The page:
The Worst Firings in Hockey History

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    It has been reported that Patrick Roy, who has been hovering around Denver these last few days, has been offered the head coach position for the franchise. I know what you’re thinking, “but doesn’t Tony Granato have that job?” No, not really. He’s been fired but everyone forgot to call him. I’m sure he’ll figure it out when he opens the paper sometime in the next few days and reads that he’s been replaced, unless he’s somewhere hockey isn’t mainstream. I hope he is, for his sake, because Day 1 of training camp would be awkward if no one bothers to let the poor sap know of his circumstance.

    That brings us to the Worst Firings in Hockey History.

    November 1981, Harold Ballard, former owner of the Toronto Maple Leafs, wanted to get rid of Punch Imlach. Hoping to ignore a confrontation with the head coach, he decided to take away his parking space. He figured Punch would show up, notice his space was no longer in his name, and he’d understand. Well Punch certainly did understand. What he did not understand was why the decision was made during which he was recovering from a heart attack.

    In December 1976, Bill Wirtz, the owner of the Chicago Blackhawks, was not impressed with his team’s record and thus wanted to fire his head coach, Billy Reay. He had a messenger go to Reay’s house and slide a note under his door that not only informed him of the firing, but that he was also no longer a part of the organization and was not to return. His wife found the note, and read it aloud with her husband. The note was delivered 3 days before Christmas and thus marked the end of Billy Reay’s 13 and a half seasons coaching the Blackhawks. Happy Holidays!

    In March of 1979, Harold Ballard was looking to fire Roger Neilsen. Neilsen was informed the night prior by then general manager Jim Gregory that it would be his last game and thus Roger had a talk with his team then approached the reporters that an announcement would be made at noon by Leafs management. When no one showed up, Neilsen announced his own firing. The Leafs offered the position to three candidates, all of which refused the offer knowing full well exactly who Harold Ballard was. Harold then contacted Neilsen to ask him to coach that weekend, but there was a catch: Roger would have to wear a bag over his head and become the “mystery head coach”. “I actually was considering it”, said Neilsen. “Then this guy who helped me with the game videotapes said, ‘Don’t be crazy. You’re coming out of this looking pretty good.’” Neilsen then informed Gregory that he would not wear the bag, and Ballard seemed to not care as the Leafs were back in mainstream publicity. Neilsen coached the Leafs to five straight victories, helping the Leafs to finish with a 34-33-13 record, which was the last record over 0.500 for the Leafs for the following 13 years. It wasn’t until the 1992-93 season in which the Leafs posted a 44-29-11 record that they were over 0.500 again. That offseason, Neilsen and some friends got together and while he was outside, a report over the Sports News television cast announced his firing. The following day, he went to see Harold and was informed that the team wanted to go in a new direction. They shook hands and Neilsen was on his way.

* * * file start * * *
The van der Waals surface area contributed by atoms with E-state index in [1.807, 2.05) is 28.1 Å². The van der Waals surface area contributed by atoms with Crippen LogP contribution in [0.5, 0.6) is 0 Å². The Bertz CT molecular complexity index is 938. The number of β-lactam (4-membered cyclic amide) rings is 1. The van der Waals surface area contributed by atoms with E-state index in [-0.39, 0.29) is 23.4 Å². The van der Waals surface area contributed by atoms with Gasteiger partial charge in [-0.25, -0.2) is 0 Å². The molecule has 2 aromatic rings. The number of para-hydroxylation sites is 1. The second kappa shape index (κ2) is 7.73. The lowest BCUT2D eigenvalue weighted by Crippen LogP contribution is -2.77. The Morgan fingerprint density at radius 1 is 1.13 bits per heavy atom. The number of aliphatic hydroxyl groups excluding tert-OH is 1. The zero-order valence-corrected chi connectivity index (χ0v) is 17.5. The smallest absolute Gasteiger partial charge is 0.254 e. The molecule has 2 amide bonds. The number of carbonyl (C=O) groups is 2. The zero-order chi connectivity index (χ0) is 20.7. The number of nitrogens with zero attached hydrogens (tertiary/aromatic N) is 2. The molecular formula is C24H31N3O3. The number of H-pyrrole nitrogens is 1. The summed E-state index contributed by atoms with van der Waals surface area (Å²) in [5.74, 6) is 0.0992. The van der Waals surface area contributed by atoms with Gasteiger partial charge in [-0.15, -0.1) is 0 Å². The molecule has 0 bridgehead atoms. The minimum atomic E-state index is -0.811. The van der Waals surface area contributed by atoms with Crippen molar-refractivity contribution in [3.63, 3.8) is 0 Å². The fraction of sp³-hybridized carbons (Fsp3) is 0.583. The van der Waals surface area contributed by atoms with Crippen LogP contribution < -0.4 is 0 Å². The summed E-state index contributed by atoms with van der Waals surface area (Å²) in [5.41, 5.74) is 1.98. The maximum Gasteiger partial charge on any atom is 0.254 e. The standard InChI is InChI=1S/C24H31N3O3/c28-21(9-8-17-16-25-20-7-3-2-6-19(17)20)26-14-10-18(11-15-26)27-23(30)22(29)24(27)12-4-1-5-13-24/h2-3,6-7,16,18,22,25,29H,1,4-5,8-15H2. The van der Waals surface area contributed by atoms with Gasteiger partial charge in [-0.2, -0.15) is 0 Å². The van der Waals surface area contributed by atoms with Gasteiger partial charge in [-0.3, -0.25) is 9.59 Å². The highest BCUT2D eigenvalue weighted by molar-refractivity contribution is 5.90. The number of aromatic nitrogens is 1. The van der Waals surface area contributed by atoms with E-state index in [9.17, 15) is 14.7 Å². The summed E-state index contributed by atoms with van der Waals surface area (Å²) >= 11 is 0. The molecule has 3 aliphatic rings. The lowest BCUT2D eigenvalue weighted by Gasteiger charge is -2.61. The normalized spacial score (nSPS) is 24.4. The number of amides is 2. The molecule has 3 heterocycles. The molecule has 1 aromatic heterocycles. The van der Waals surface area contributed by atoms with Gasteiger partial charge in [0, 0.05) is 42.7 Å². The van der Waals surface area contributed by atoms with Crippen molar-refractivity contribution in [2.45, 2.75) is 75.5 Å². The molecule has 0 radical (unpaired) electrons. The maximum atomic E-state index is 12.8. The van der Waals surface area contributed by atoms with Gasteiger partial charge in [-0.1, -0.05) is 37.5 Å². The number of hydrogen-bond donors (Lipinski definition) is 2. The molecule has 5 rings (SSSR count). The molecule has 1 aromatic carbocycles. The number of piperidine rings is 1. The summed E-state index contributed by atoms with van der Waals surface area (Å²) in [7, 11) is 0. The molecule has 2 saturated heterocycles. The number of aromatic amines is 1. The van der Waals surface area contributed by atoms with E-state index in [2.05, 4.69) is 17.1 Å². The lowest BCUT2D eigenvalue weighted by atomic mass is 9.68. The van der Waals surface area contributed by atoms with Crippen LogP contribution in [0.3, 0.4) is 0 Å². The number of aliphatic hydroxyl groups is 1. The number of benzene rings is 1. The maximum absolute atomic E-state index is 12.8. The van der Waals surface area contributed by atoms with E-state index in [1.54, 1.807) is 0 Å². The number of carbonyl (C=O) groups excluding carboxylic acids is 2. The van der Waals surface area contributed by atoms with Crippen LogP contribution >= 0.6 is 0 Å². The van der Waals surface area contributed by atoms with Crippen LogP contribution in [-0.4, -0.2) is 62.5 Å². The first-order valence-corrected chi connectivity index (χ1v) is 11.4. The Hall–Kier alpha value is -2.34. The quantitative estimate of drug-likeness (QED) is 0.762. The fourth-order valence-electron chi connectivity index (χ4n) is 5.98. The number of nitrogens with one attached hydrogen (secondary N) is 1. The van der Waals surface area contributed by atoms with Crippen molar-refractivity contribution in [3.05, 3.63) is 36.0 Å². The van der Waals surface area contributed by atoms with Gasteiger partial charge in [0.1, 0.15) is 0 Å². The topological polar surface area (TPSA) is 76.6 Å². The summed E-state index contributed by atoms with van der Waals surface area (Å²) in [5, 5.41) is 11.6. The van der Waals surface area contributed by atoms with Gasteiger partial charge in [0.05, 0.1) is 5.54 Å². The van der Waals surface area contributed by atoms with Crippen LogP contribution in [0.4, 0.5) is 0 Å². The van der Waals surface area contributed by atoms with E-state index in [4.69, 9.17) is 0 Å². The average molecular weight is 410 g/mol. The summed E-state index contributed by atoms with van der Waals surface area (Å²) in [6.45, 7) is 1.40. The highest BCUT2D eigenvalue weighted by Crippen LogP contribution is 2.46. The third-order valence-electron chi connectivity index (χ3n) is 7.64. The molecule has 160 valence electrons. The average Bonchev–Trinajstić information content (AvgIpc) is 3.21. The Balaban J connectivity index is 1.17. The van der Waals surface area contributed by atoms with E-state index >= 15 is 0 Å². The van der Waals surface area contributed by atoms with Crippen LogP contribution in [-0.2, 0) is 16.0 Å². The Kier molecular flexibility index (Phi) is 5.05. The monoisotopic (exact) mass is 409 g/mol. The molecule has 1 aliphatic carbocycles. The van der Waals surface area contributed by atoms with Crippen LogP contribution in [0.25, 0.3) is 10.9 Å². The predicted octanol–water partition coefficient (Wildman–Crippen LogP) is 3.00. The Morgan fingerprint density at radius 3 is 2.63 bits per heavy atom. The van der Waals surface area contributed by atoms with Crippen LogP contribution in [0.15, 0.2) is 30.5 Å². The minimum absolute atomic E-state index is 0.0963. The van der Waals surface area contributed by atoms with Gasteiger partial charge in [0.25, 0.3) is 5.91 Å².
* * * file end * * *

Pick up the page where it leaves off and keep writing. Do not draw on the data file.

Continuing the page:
Prior to the 2000 Stanley Cup Playoffs, Roger Neilsen had undergone cancer treatment and hoped to return for the first round with his Philadelphia Flyers. Then general manager, Bobby Clarke, was informed by Neilsen’s doctors that he would be too weak to join the team for the start of the playoffs. Bobby Clarke brought in Craig Ramsay and announced him as the replacement for Neilsen. The media and fans had publicly lashed out at Clarke for his lack of class and respect, while Neilsen concluded that it was the right decision to be made due to his illness.

    If you can recall more insane, funny, or downright ridiculous firings in hockey or pro sports, feel free to share them in the comments section.

    Micheal A. Aldred
    [email protected]

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